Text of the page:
15 Now Transcript from #Justice4Jamar Unity March, Dec. 19th 2015

On December 19th, around a thousand supporters took to the streets in solidarity with #Justice4Jamar, marching from the 4th precinct in North Minneapolis to the Government Plaza downtown.

The Unity March and Rally was a call to action against police brutality and racial inequities in Minneapolis, calling for officials to release the tapes of Jamar Clark’s murder, for prosecution of the police involved and not through a Grand Jury process (which statistics and recent history show rarely if ever indicts officers or serves justice for victims of police brutality), and for community control of the police department.

Members of Jamar Clark’s family spoke alongside other victims of police brutality in Minneapolis and St. Paul. Representatives from the NAACP, Black Lives Matter, local labor unions (AFSCME 3800), along with 15 Now MN and several other groups, highlighted the inaction of city officials in addressing racial disparities in healthcare, jobs, and education.

Below is a transcript from the speech 15 Now organizer Ginger Screen Shot 2015-12-29 at 5.02.51 PMJentzen gave outside of Macy’s on Nicollet Mall, after a low-wage worker organizing with the Centro de Trabajadores Unidos en Lucha framed the crisis of living on poverty pay.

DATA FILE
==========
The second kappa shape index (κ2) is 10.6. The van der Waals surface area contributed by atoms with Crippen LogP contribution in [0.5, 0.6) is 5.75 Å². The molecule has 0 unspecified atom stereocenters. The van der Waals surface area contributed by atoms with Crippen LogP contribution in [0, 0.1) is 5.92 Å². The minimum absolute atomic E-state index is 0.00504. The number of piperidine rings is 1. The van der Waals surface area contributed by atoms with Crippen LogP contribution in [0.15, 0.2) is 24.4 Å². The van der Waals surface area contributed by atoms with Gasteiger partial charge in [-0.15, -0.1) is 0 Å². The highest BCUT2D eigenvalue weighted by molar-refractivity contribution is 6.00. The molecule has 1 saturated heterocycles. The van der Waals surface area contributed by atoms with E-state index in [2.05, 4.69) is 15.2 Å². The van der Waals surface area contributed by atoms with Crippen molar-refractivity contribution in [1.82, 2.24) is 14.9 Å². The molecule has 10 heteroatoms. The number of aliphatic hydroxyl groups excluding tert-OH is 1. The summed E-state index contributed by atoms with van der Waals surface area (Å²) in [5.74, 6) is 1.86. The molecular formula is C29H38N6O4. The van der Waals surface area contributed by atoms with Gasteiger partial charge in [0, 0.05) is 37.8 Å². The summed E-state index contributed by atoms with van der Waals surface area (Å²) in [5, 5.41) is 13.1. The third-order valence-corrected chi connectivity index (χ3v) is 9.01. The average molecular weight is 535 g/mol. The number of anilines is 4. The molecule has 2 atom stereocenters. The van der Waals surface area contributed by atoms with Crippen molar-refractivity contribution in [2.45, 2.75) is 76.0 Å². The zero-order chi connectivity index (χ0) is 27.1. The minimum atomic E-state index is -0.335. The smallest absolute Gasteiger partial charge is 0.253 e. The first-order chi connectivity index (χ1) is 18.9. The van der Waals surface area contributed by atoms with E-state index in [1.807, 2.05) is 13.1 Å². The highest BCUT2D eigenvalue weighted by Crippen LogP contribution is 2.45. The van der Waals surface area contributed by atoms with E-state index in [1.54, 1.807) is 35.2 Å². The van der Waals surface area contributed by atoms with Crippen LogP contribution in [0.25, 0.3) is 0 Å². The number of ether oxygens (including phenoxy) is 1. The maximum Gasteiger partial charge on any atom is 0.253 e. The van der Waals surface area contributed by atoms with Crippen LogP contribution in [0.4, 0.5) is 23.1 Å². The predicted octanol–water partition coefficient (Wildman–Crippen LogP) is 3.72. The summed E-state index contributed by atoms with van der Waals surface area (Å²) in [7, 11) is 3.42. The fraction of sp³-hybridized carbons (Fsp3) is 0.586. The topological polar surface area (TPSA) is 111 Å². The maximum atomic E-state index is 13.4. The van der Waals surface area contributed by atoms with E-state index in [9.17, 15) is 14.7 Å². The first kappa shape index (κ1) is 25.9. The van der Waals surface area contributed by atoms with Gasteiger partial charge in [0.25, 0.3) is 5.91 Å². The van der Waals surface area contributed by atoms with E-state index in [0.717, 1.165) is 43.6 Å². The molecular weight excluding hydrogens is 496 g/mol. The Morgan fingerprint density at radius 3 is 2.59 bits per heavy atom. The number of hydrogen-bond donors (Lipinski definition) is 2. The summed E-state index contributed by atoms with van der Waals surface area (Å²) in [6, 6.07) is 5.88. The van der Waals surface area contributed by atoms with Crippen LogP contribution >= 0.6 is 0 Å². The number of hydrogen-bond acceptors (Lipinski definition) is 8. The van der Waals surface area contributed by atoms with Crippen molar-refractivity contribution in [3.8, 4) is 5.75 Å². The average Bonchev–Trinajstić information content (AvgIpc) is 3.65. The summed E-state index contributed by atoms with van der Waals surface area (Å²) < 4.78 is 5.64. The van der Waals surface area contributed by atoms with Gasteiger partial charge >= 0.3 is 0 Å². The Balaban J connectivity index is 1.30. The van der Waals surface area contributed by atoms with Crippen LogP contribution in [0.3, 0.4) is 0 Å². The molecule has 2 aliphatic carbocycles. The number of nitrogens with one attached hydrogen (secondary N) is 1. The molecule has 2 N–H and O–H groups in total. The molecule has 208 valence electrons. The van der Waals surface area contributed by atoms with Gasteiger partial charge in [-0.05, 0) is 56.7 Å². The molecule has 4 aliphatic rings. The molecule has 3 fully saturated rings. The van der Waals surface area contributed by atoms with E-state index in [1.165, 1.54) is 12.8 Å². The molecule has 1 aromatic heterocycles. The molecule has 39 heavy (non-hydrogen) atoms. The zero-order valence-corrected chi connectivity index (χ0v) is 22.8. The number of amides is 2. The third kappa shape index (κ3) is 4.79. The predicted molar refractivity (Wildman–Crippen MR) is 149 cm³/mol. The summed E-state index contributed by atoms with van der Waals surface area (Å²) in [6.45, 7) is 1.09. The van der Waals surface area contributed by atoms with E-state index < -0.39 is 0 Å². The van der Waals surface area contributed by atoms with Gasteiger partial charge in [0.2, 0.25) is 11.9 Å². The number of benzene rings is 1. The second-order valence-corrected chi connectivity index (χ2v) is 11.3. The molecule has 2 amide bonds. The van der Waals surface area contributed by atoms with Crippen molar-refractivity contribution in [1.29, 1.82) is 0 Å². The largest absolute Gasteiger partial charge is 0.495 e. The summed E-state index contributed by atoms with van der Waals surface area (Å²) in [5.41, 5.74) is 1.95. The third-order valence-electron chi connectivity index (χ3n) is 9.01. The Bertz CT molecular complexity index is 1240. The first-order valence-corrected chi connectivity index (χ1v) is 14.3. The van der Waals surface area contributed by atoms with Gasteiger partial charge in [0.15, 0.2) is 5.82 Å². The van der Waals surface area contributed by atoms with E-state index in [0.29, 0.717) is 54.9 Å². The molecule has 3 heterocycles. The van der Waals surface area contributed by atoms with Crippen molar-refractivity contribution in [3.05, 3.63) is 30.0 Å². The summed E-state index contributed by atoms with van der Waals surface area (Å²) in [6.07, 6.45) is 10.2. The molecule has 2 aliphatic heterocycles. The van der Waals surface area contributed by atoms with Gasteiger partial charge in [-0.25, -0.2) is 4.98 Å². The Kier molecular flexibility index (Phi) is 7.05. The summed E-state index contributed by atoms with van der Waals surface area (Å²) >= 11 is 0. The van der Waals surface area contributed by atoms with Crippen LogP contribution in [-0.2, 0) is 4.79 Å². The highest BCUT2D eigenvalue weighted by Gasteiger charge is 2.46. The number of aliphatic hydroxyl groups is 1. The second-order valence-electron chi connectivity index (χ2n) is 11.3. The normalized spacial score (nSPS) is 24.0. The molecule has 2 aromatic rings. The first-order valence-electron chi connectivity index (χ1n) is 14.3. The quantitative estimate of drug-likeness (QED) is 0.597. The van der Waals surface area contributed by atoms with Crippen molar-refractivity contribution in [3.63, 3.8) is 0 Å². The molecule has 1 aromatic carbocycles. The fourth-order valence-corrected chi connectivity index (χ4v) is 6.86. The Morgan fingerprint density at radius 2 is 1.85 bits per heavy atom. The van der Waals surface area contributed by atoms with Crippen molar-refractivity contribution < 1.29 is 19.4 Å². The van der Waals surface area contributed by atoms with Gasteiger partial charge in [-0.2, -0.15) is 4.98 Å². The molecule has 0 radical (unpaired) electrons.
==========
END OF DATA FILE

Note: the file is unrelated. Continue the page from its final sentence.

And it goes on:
This march is the tale of two cities. We started on Plymouth Ave, and we’re here on Nicollet Mall. Look around. Right here, we have Macy’s a corporation that makes millions off exploiting low-wage workers. Up the street, we have the HQ of Target. Further up Nicollet, we have US Bank, which made billions in 2008 by peddling bunk mortgages to communities of color.

Let’s show them Jamar Clark matters…
that Black Lives Matter…
Normally this is their street, but today, whose street is it?
Our street

This is the tale of two cities. While these corporations make record profits, in Minneapolis, 28% of residents live in poverty. These numbers are even higher for families of color, including 49% of African Americans households, 65% of American Indians, and 34% of Latinos.

In this sense it’s not just Minneapolis. In New York, the home of Wall Street, Eric Garner was murdered because he was trying to sell loosey cigarettes to make ends meet. That’s economic racism!

Racism and Poverty are two interwoven threads in the fabric of our city.

And the same people stand in our way toward justice.

In two years, the political establishment and Mayor Hodges’ administration have done nothing substantial to close what are some of the worst in the nation racial equity gaps in education, housing, healthcare and jobs.

The same city establishment that defends racist police and represses peaceful protestors also sides with the big business’ bottom line against Minneapolis workers.

City Council majority and the mayor have no real plan to address racial and economic inequality. They don’t have a plan to provide quality jobs, decent schools or a living wage. They don’t have a plan to change the Minneapolis Police Department.

We can’t wait for their plan. We’ve been waiting too long. There have been too many Jamar Clark’s already.